By BRITTANY NAWAQATABU
Developing nations are at a bigger loss compared with their developed counterparts because of inequality in e-commerce rules.
This was revealed at the Digital Trade Webinar organised by the Pacific Network on Globalisation (PANG) recently.
In her presentation, the Senior Legal Advisor for Third World Network Sanya Reid Smith said that trade rules needed to be reviewed in the region.
“There is a temporary ban on the ability to put customs duty on electronic transmissions, but this is non-enforceable, ” Miss Smith said.
She pointed out that Fiji lost US$9 million ($F20.7m) of potential tariff revenue in 2020 because of low tariff charges.
Supporting Miss Smith’s stance was the Deputy Coordinator for Pacific Network on Globalisation (PANG) Adam Wolfenden who stressed the disparity between global players in the digital economy.
“The current push to write the rules of digital trade through binding commitments in free trade agreements will further enlarge the inequality that currently exists between developed nations and those that are still developing,” Mr Wolfenden said.
“There are few real benefits that signing up to such rules in a trade deal results in for the Pacific Island countries.
“They are free to liberalise or regulate such sectors however they see fit but a trade deal locks that in regardless of what happens next.”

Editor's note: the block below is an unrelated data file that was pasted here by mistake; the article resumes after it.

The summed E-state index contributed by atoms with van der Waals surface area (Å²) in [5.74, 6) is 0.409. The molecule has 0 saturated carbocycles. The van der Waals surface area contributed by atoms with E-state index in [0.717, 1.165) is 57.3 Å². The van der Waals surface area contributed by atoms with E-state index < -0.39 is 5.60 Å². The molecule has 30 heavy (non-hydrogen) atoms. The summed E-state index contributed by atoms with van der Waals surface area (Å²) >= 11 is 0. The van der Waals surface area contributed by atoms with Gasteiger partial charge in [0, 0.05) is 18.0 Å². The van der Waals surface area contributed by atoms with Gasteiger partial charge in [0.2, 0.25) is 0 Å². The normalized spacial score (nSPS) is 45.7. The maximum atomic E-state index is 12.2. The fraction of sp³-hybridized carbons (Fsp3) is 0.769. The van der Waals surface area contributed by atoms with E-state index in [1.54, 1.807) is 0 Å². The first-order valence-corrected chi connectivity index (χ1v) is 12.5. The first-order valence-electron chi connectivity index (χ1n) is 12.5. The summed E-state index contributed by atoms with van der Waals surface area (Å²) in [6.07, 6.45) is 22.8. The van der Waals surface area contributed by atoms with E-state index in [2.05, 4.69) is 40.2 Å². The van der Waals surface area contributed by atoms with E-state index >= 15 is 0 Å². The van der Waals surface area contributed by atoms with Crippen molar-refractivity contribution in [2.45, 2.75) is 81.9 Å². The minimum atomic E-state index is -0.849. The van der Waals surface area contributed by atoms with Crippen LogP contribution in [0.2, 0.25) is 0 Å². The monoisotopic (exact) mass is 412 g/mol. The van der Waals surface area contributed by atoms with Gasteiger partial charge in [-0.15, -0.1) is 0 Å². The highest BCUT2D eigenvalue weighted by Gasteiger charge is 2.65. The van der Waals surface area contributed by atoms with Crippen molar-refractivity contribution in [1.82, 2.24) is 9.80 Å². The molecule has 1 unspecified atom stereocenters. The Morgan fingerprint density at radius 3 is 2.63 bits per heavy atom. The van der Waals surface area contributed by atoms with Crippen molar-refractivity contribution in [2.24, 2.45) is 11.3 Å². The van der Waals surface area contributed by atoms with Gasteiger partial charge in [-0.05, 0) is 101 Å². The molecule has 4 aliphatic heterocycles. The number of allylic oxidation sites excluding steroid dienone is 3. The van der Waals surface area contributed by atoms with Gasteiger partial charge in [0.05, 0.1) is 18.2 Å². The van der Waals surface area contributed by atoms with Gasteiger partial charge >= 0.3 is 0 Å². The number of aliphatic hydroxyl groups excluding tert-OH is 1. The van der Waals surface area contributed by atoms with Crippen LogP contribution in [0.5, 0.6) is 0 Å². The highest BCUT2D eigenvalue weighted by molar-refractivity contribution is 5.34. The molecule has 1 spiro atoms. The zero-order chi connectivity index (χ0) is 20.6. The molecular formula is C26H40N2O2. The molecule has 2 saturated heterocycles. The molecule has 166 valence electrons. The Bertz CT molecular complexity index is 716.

He was adamant that how trade deals are reached have more to do with the players’ own interests than in promoting development.
“Securing these rules in a trade deal is more about securing their interests than promoting development.”
“Data needs to be understood as a new natural resource that is produced by all Pacific Islanders and as such the development conversation should revolve around how that natural resource is value added and controlled by Pacific Islanders and not just allowed to flow out of the region,” Mr Wolfenden said.
Meanwhile Ema Ganivatu, a participant on the webinar called on more action to be taken by Pacific Island governments to tackle disparities in e-commerce rules.
“These disparities simply cannot continue to exist. The Fiji government and other Pacific Island countries need to do more to resolve them,” Ms Ganivatu said.
The webinar heard that it will take a considered and well-resourced strategy to address this issue.
This article was first published in Wansolwara and has been republished here with the kind permission of the editor(s).
Contributing Author: Brittany Nawaqatabu is a final-year journalism student at The University of the South Pacific (USP). She is also one of the senior editors for Wansolwara, USP Journalism’s student training newspaper and online publications.
Disclaimer: The opinions expressed within this article are the personal opinions of the author. The Australia Today is not responsible for the accuracy, completeness, suitability, or validity of any information in this article. All information is provided on an as-is basis. The information, facts, or opinions appearing in the article do not reflect the views of The Australia Today and The Australia Today News does not assume any responsibility or liability for the same.
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